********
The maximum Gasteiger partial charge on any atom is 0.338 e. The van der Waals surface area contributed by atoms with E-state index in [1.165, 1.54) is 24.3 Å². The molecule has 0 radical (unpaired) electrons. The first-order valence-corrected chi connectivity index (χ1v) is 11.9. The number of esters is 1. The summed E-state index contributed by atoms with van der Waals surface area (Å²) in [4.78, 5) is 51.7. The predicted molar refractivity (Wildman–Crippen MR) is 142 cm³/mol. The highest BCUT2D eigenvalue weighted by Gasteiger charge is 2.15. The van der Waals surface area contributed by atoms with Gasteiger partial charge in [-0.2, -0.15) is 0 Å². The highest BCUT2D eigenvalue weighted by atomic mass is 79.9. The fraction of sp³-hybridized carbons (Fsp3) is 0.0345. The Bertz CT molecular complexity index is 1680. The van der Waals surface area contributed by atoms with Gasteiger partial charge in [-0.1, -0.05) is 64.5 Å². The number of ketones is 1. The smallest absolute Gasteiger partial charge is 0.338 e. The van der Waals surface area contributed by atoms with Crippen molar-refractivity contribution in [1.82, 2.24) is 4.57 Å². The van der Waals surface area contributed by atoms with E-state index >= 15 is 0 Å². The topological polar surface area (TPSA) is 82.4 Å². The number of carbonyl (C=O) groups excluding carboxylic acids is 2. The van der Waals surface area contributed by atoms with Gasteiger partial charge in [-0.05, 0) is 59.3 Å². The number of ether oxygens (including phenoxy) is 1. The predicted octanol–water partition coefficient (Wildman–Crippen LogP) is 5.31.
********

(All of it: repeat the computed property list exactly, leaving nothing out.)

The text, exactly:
The maximum Gasteiger partial charge on any atom is 0.338 e. The van der Waals surface area contributed by atoms with E-state index in [1.165, 1.54) is 24.3 Å². The molecule has 0 radical (unpaired) electrons. The first-order valence-corrected chi connectivity index (χ1v) is 11.9. The number of esters is 1. The summed E-state index contributed by atoms with van der Waals surface area (Å²) in [4.78, 5) is 51.7. The predicted molar refractivity (Wildman–Crippen MR) is 142 cm³/mol. The highest BCUT2D eigenvalue weighted by Gasteiger charge is 2.15. The van der Waals surface area contributed by atoms with Gasteiger partial charge in [-0.2, -0.15) is 0 Å². The highest BCUT2D eigenvalue weighted by atomic mass is 79.9. The fraction of sp³-hybridized carbons (Fsp3) is 0.0345. The Bertz CT molecular complexity index is 1680. The van der Waals surface area contributed by atoms with Gasteiger partial charge in [-0.1, -0.05) is 64.5 Å². The number of ketones is 1. The smallest absolute Gasteiger partial charge is 0.338 e. The van der Waals surface area contributed by atoms with Crippen molar-refractivity contribution in [1.82, 2.24) is 4.57 Å². The van der Waals surface area contributed by atoms with E-state index >= 15 is 0 Å². The topological polar surface area (TPSA) is 82.4 Å². The number of carbonyl (C=O) groups excluding carboxylic acids is 2. The van der Waals surface area contributed by atoms with Gasteiger partial charge in [-0.05, 0) is 59.3 Å². The number of ether oxygens (including phenoxy) is 1. The predicted octanol–water partition coefficient (Wildman–Crippen LogP) is 5.31.